A recent decision handed down by a federal appeals court in early August may add to growing challenges concerning Title IX regulations already in flux – particularly as they relate to due process rights and the rights of students (or their representatives) to directly question accusers in campus sexual misconduct cases.
The most recent decision, which comes from the First Circuit Court of Appeals, found that administrators from the University of Massachusetts Amherst violated a former student’s due process rights when they suspended him without conducting a formal hearing into allegations that he assaulted and harassed his girlfriend.
The ruling is significant in that it splits from a decision from the Sixth Circuit Court of Appeals regarding students’ due process rights to conduct cross-examination in Title IX cases – which are administrative proceedings governed by Title IX of the Education Amendments of 1972, and concern claims of sexual violence, harassment, and stalking among students and / or faculty.
Here’s a breakdown of the rulings and major discrepancy:
- 6th Circuit Ruling (September 2018) – A ruling from the Sixth Circuit Court of Appeals on September 7, 2018 held that when a university must choose between competing narratives, or faces dispute over credibility that is material to resolving a case, it must provide the accused with their due process right to a hearing that includes an opportunity to conduct cross-examination. The Sixth Circuit’s opinion further noted that “opportunity to cross-examine” may mean either the accused student can directly question their accuser or, given the emotional trauma an alleged victim may incur by having to confront their accuser, the accused student’s representative / agent (i.e. their attorney) can cross-examine the accuser or witness.
- 1st Circuit Ruling (August 2019) – The U.S. Court of Appeals for the First Circuit’s Title IX ruling from August 6, 2019 agreed in part with the Sixth Circuit that public universities which have to decide Title IX cases by choosing competing narratives must provide the right to cross-examine accusers and adverse witnesses. However, it departed from the Sixth Circuit by adding that a right to cross-examination in Title IX cases doesn’t necessarily mean the accused student has a right to personally question accusers / witnesses. Per the First Circuit’s opinion, student-conducted cross-examination wouldn’t necessarily increase the probative value of hearings, and may cause alleged victims to suffer further emotional harm. As such, it agreed with the Foundation for Individual Rights in Education’s position that due process in the university disciplinary setting requires “some opportunity for real-time cross-examination, even if only through a hearing panel” – meaning the right to cross-examination could be satisfied when a panel of university staff and / or students handle the questions.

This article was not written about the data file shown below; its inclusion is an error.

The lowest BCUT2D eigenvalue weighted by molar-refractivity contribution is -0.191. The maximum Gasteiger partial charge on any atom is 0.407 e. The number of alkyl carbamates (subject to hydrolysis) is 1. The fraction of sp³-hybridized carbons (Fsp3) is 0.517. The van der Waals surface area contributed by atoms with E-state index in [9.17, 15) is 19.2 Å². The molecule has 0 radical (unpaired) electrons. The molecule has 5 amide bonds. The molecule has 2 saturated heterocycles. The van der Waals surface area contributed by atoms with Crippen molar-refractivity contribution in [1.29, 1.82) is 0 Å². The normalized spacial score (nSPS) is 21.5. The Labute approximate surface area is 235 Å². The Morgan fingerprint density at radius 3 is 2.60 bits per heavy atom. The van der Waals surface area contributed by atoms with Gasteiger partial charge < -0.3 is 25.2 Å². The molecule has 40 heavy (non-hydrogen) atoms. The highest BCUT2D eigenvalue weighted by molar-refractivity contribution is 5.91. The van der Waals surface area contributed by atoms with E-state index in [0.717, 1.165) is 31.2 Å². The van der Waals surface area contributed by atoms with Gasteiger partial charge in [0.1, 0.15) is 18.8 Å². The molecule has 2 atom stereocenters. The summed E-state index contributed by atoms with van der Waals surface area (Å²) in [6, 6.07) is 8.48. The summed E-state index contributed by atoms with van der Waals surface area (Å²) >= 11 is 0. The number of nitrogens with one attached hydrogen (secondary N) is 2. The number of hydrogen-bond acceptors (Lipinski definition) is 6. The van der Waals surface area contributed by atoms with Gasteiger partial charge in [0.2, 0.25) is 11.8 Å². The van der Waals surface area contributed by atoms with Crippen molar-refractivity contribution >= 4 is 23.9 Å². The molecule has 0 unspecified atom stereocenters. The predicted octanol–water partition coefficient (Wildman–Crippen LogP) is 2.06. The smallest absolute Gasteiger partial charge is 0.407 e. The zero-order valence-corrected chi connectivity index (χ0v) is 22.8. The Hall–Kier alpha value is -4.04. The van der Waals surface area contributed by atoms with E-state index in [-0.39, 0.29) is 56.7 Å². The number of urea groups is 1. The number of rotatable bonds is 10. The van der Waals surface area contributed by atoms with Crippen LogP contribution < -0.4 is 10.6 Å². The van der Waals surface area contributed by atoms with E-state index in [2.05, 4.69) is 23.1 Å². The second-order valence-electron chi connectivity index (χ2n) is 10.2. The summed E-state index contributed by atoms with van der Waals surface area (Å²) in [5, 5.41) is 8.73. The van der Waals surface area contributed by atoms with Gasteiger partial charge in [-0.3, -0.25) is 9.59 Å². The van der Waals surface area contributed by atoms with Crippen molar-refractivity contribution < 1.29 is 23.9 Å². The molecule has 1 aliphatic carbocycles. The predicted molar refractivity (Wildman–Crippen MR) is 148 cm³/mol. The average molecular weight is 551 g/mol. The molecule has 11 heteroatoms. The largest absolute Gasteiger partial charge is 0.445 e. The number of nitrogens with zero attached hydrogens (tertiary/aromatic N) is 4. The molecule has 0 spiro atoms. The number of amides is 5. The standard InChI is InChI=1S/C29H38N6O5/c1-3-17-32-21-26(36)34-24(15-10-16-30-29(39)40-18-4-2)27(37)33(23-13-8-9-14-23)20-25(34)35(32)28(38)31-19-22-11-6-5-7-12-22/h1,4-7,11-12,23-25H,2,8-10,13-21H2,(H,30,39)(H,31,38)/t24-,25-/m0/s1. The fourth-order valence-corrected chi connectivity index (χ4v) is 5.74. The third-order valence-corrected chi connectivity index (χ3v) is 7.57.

Due Process & Title IX: What’s the Issue?
Both cases heard by the Sixth and First Circuit Courts concerned Title IX proceedings at public universities, and how the Due Process Clause mandates universities to provide accused students with a formal hearing that includes an opportunity to conduct cross-examination.
Both courts agreed students implicated in such proceedings are entitled to their Due Process rights when credibility is contested and material to resolving the case – particularly when it comes to the “opportunity to be heard,” which is the constitutional minimum (under the Fifth and Fourteenth Amendments). Both courts ruled accused students should have this opportunity.
As the 6th Circuit noted in its ruling, however, determining what an “opportunity to be heard” should be is a more difficult and fact-specific predicament. On this, the courts agreed upon two general points:
- Universities should hold hearings before imposing serious sanctions upon students accused of misconduct; and
- When any final determination or resolution depends on credibility (of the accuser, witnesses, or the accused) universities must include in those hearings an opportunity for cross-examination.
However, they did not see eye-to-eye when it comes to what the cross-examination actually looks like. For the Sixth Circuit, an opportunity to cross-examine means having an “agent” conduct the questioning on behalf of the student. For the First Circuit, cross-examination need not be limited to only having the student or their agent conduct questioning.
Cross-Examination in Title IX Cases: What it “Looks Like” & Why it Matters